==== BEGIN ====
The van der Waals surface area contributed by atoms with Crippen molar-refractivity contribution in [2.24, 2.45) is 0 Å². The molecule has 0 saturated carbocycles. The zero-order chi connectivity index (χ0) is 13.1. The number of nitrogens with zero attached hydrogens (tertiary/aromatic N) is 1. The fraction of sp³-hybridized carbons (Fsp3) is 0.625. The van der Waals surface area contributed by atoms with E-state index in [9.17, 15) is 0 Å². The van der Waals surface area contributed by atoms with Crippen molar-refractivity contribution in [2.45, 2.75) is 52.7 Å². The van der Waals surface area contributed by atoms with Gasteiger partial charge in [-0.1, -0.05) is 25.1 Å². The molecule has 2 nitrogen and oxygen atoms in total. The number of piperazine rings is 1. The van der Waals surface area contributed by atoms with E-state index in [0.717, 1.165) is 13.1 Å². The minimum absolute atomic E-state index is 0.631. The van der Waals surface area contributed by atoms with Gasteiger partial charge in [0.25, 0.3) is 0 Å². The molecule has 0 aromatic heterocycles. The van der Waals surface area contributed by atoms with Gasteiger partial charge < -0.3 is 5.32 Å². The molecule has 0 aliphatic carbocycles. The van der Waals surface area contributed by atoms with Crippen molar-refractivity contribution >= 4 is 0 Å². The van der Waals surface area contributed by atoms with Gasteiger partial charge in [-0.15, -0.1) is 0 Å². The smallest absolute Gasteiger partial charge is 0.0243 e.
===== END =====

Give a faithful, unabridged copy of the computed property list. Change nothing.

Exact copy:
The van der Waals surface area contributed by atoms with Crippen molar-refractivity contribution in [2.24, 2.45) is 0 Å². The molecule has 0 saturated carbocycles. The zero-order chi connectivity index (χ0) is 13.1. The number of nitrogens with zero attached hydrogens (tertiary/aromatic N) is 1. The fraction of sp³-hybridized carbons (Fsp3) is 0.625. The van der Waals surface area contributed by atoms with E-state index in [9.17, 15) is 0 Å². The van der Waals surface area contributed by atoms with Crippen molar-refractivity contribution in [2.45, 2.75) is 52.7 Å². The van der Waals surface area contributed by atoms with Gasteiger partial charge in [-0.1, -0.05) is 25.1 Å². The molecule has 2 nitrogen and oxygen atoms in total. The number of piperazine rings is 1. The van der Waals surface area contributed by atoms with E-state index in [0.717, 1.165) is 13.1 Å². The minimum absolute atomic E-state index is 0.631. The van der Waals surface area contributed by atoms with Gasteiger partial charge in [0.25, 0.3) is 0 Å². The molecule has 0 aromatic heterocycles. The van der Waals surface area contributed by atoms with Gasteiger partial charge < -0.3 is 5.32 Å². The molecule has 0 aliphatic carbocycles. The van der Waals surface area contributed by atoms with Crippen molar-refractivity contribution >= 4 is 0 Å². The van der Waals surface area contributed by atoms with Gasteiger partial charge in [-0.15, -0.1) is 0 Å². The smallest absolute Gasteiger partial charge is 0.0243 e.